"This was done specifically for them, especially the bachata section – even I cannot dance the bachata the way they do. The way the women are swaying with their hips and how the men gracefully partner them is so natural to Cubans. If I wanted to take Reversible to another company I would have to re-do that whole section. It is really the Cuban flavour of the piece. The theme of gender and soul is universal but the dancing is specifically Cuban."
Formed more than 50 years ago, DCC has always drawn from the many artistic influences present in the Caribbean island of Cuba. Now under the artistic directorship of Miguel Iglesias, DCC has performed its works on stages across the world including Spain, France, Canada, Mexico, Italy, Argentina, Australia and the United States of America. On the UK tour, DCC will be performing Reversible as part of a triple bill along with Theo Clinkard's The Listening Room and Matria Etnocentra, created by the company's resident choreographer and dancer George Céspedes.The tour is presented by Dance Consortium, a group of 17 venues across the UK, which work together to promote international dance to local audiences. Since its formation in 2000, Dance Consortium has presented 39 tours by 22 different contemporary dance companies from Australia, Brazil, Canada, Cuba, France, The Netherlands, Taiwan, Israel and the USA. Dance Consortium last brought DCC to the UK in 2012 when the company performed a different triple bill.
Annabelle spent four weeks creating Reversible with the company in Havana in 2015 and then returned in late 2016 to prepare for the tour. Now she is looking forward to seeing how British audiences respond to her Cuban piece.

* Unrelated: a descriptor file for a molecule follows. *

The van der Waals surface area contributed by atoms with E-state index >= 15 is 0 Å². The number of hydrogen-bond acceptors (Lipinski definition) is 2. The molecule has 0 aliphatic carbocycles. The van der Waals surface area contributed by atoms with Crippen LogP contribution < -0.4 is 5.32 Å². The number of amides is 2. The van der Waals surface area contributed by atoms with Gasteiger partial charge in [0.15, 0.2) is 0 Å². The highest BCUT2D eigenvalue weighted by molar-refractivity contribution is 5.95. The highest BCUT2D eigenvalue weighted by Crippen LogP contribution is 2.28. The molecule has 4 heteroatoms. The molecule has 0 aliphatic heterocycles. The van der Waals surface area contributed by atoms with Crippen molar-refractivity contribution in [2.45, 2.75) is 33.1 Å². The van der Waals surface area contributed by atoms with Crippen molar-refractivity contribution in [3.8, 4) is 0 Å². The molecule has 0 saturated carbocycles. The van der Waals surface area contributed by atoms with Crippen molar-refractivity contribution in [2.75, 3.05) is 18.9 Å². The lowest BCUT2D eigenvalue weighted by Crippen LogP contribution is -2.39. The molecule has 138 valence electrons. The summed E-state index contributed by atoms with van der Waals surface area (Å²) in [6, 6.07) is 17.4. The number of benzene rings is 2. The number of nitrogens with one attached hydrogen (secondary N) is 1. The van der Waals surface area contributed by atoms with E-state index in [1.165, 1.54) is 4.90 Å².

"I hope it warms the hearts of the public and brings some warm energy, vive and sunshine in the middle of the winter," she says. "We all have that sexuality in us but not all cultures allow us to expose or express it so openly. Cubans are very warm people and extremely physical – they touch you when they talk to you, they hug you, they are very playful with each other. I hope people will be energised by watching it."
An internationally renowned dancer before she turned her talents to creating dance pieces, Annabelle has been a full-time choreographer for more than ten years. Today she is one of the most heavily in demand female choreographers, having worked with companies as diverse as New York City Ballet, Ballet Black, Dutch National Ballet, Joffrey Ballet, Ballet Moscow and West Australian Ballet.In 2012 she won awards for her work A Streetcar Named Desire, which was created for Scottish Ballet, and in 2016 her piece Broken Wings, based on the life of Mexican artist Frida Kahlo which was created for English National Ballet, received huge critical acclaim.
Despite her heavy schedule, Annabelle hopes to find time to work with DCC again at some time in the future.
"It wouldn't be soon because right now I am busy until 2019 and I have already made two pieces for the company," she says. "I always say to companies that I wouldn't want to be a resident choreographer because I think it is essential for dancers to work with lots of different choreographers in order to get acquainted with other ways of moving and other ways of working, but yes, the love story with Danza Contemporánea de Cuba and me is going to continue."